It estimates ${q_\pi(s,a)}$ the expected return starting from state s, taking action a, then following policy ${\pi}$
\section{MC Control}
The value function is repeatedly altered to more closely approximate the value function for the current policy and the policy is repeatedly improved with respect to the current value function. In this method, we perform alternating complete steps of policy evaluation and policy improvement, beginning with an arbitrary policy ${\pi}$ and ending with the optimal policy and optimal action-value
\begin{figure}[h]
\centering
\includegraphics[width=0.5\linewidth]{assets/gen_policy_iteration.PNG}
\caption{Generalized policy iteration}
\label{figure:gen_policy_iteration}
\end{figure}
function:
\begin{equation}
{\pi_0 \xrightarrow{} \pi_1 \xrightarrow{}q_{\pi_2}\xrightarrow{}\dots \pi_* \xrightarrow{} q_*}
\end{equation}
Policy improvement is done by making the policy greedy with respect to the current value function. In this case we have an action-value function, and therefore no model is needed to construct the greedy policy. For any action- value function q, the corresponding greedy policy is the one that, ${\forall s \in S}$, deterministic-ally chooses an action with maximal action-value:
\begin{equation}
\pi(s) = \arg \max_a q_{\pi_k}(s, a)
\end{equation}
\subsection {There are 2 possibilities here}
\begin{itemize}
\item {On Policy}: Estimate and improve the same policy which is being used for the exploration/data generation.
\item {Off Policy}: One policy is used for exploration called behaviour policy.The policy being learned is called target policy.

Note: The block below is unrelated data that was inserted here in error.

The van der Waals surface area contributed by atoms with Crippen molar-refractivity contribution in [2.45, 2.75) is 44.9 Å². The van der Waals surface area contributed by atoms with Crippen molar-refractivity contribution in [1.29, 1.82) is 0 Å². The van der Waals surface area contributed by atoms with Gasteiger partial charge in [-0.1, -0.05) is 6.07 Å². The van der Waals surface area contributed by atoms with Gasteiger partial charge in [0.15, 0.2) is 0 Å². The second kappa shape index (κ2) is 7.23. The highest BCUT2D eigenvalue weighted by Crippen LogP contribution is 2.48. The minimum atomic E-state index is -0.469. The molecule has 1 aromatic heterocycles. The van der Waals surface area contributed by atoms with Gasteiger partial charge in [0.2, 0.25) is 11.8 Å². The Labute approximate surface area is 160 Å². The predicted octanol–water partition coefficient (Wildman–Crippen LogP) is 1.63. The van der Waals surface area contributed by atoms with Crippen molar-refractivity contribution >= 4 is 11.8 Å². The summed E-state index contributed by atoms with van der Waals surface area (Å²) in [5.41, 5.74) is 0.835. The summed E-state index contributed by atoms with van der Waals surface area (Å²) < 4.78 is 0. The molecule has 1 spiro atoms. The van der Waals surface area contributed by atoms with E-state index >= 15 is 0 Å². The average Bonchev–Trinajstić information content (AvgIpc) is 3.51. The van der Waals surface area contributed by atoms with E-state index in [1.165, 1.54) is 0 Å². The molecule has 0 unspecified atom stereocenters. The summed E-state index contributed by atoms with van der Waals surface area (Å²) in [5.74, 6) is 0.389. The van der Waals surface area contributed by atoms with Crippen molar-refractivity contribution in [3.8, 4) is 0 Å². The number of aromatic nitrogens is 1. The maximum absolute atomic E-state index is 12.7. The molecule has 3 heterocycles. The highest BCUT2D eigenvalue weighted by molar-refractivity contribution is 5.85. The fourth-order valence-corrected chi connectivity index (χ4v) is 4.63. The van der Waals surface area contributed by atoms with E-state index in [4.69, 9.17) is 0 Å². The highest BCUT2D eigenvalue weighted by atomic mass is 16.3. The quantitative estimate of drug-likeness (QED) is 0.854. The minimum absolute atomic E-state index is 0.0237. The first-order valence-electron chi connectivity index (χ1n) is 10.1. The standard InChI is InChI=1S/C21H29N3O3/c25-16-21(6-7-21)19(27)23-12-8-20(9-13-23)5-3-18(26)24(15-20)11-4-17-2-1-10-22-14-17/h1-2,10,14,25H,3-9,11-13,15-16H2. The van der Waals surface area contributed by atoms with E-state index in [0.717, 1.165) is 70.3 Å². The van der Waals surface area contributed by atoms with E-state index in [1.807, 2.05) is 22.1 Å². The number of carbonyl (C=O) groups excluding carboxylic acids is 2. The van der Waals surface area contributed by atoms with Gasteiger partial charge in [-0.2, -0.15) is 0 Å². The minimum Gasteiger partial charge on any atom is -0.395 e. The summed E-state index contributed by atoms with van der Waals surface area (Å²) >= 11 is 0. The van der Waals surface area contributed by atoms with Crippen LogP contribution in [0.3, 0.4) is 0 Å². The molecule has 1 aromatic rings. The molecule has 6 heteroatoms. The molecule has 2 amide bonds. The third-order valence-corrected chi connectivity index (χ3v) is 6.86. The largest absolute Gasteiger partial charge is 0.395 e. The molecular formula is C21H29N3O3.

\end{itemize}
In the next lecture we will go with {On-Policy} and {Off-Policy} MC controls and important sampling
The recommended textbooks for the course are Richard S Sutton and Andrew G Barto. Reinforcement learning: An introduction \cite{sutton2018reinforcement} and Masashi Sugiyama - Statistical reinforcement learning: modern machine learning approaches \cite{sugiyama2015statistical}. Cite as demonstrated in this document if you take any content verbatim, optionally using the \texttt{main.bib} file for new sources.
% \begin{figure}[h]
% \centering
% \includegraphics[width=0.5\linewidth]{assets/gridworld.png}
% \caption{A sample figure depicting a gridworld}
% \label{figure:gridworld}
% \end{figure}
%Keep figures (\texttt{.eps},\texttt{.jpg/png/etc},\texttt{.pdf}) and source codes inside the \texttt{assets/} folder. Please look at tthe source of Figure \ref{figure:gridworld} for reference.
\bibliographystyle{unsrt}
\bibliography{main}
\end{document}
```